Wednesday, August 22, 2012

Start of an era?

So after years of procrastinating, putting it off and general apathy, I've decided to get off my behind and put my RPG views, tips, reviews, news etc into an online blog form. I was going to use a regular website but the blog format allows more flexibility and less maintenance that allows for more time brainstorming/writing/gaming and everything else that goes on in the busy role-playing world.

Who am I? Well I've been role-playing for around 23 years now in both Europe and Canada. Currently between groups after having several years off (I was learning to fly and wanted to concentrate on that, so I ignored the beloved RPGs for several years.) I love writing role-playing items. Some adventures but mostly setting related material and collation of historical and other disparate material that may be of interest to role-players around the world. I've only officially been published for Traveller, but my interests extend beyond that to Legend of the Five Rings, Shadowrun and Cyberpunk, 40K, Earthdawn and, my favourite of them all, Call of Cthulhu.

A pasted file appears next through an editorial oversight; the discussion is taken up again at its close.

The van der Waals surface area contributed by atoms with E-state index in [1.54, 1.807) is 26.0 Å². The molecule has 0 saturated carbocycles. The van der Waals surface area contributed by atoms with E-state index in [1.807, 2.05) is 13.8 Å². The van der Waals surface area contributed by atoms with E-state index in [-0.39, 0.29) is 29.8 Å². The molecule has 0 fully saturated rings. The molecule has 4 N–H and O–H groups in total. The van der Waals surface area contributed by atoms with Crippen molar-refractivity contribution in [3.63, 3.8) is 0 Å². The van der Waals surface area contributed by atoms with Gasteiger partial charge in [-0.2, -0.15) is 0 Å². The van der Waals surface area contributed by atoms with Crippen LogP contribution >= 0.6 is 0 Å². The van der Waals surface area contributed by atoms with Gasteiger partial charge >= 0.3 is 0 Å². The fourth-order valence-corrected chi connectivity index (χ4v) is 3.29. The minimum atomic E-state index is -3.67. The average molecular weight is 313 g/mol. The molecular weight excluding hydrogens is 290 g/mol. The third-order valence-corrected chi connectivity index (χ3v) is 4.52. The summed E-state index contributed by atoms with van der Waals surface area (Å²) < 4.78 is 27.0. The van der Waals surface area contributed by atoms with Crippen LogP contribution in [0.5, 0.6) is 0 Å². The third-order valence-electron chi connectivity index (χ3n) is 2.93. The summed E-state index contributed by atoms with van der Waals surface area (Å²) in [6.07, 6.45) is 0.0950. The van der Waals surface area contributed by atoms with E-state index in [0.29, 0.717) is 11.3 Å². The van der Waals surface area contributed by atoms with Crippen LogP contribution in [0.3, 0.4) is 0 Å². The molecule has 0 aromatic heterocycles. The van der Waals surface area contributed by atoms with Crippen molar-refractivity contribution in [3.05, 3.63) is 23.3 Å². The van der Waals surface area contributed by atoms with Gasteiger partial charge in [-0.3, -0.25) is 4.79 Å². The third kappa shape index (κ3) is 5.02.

So what can you expect from here? Honestly, I'm not 100% sure as yet. I know I wish to use it as the jumping off point for a company I've been trying to start for a couple of years now, but that's not ready yet. I need to finish some more writing so there are some more products first. I can tell you what I will have that isn't related to that;
  • Reviews
  • Hints and tips I've picked up along the way
  • Adventure seeds (I'll try to be as generic as possible)
  • Historical items of interest
  • Locations, I have a big interest in locations that can be used for settings
  • Links to good articles on GMing and role-playing in general
  • Perhaps some industry news if it comes across as something that has an effect on my areas of interest